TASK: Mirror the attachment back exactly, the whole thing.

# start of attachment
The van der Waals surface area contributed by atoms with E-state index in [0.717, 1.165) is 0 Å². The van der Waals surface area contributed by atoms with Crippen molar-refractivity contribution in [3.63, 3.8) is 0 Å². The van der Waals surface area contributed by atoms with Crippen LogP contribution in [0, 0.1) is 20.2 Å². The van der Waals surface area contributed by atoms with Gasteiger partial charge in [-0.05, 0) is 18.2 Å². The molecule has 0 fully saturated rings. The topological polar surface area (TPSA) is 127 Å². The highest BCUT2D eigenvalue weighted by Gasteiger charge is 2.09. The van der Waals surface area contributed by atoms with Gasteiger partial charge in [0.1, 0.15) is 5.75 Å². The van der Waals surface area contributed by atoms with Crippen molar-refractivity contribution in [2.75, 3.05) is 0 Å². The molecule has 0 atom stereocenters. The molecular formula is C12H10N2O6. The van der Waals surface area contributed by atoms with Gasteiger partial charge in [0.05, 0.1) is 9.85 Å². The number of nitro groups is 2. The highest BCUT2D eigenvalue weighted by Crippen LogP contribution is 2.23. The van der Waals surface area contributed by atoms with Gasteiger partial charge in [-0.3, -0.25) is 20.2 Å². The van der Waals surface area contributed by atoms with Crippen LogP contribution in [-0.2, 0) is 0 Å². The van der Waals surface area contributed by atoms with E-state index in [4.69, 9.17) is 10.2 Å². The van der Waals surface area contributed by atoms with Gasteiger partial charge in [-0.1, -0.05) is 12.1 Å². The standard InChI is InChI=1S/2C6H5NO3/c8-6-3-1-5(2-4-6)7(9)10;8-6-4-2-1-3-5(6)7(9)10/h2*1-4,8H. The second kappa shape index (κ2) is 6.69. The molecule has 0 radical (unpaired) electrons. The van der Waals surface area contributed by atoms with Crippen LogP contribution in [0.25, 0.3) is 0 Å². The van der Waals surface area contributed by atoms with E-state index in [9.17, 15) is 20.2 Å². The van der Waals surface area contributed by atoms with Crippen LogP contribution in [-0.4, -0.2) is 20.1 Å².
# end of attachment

The van der Waals surface area contributed by atoms with E-state index in [0.717, 1.165) is 0 Å². The van der Waals surface area contributed by atoms with Crippen molar-refractivity contribution in [3.63, 3.8) is 0 Å². The van der Waals surface area contributed by atoms with Crippen LogP contribution in [0, 0.1) is 20.2 Å². The van der Waals surface area contributed by atoms with Gasteiger partial charge in [-0.05, 0) is 18.2 Å². The molecule has 0 fully saturated rings. The topological polar surface area (TPSA) is 127 Å². The highest BCUT2D eigenvalue weighted by Gasteiger charge is 2.09. The van der Waals surface area contributed by atoms with Gasteiger partial charge in [0.1, 0.15) is 5.75 Å². The van der Waals surface area contributed by atoms with Crippen molar-refractivity contribution in [2.75, 3.05) is 0 Å². The molecule has 0 atom stereocenters. The molecular formula is C12H10N2O6. The van der Waals surface area contributed by atoms with Gasteiger partial charge in [0.05, 0.1) is 9.85 Å². The number of nitro groups is 2. The highest BCUT2D eigenvalue weighted by Crippen LogP contribution is 2.23. The van der Waals surface area contributed by atoms with Gasteiger partial charge in [-0.3, -0.25) is 20.2 Å². The van der Waals surface area contributed by atoms with Crippen LogP contribution in [-0.2, 0) is 0 Å². The van der Waals surface area contributed by atoms with E-state index in [4.69, 9.17) is 10.2 Å². The van der Waals surface area contributed by atoms with Gasteiger partial charge in [-0.1, -0.05) is 12.1 Å². The standard InChI is InChI=1S/2C6H5NO3/c8-6-3-1-5(2-4-6)7(9)10;8-6-4-2-1-3-5(6)7(9)10/h2*1-4,8H. The second kappa shape index (κ2) is 6.69. The molecule has 0 radical (unpaired) electrons. The van der Waals surface area contributed by atoms with Crippen LogP contribution in [0.25, 0.3) is 0 Å². The van der Waals surface area contributed by atoms with E-state index in [9.17, 15) is 20.2 Å². The van der Waals surface area contributed by atoms with Crippen LogP contribution in [-0.4, -0.2) is 20.1 Å².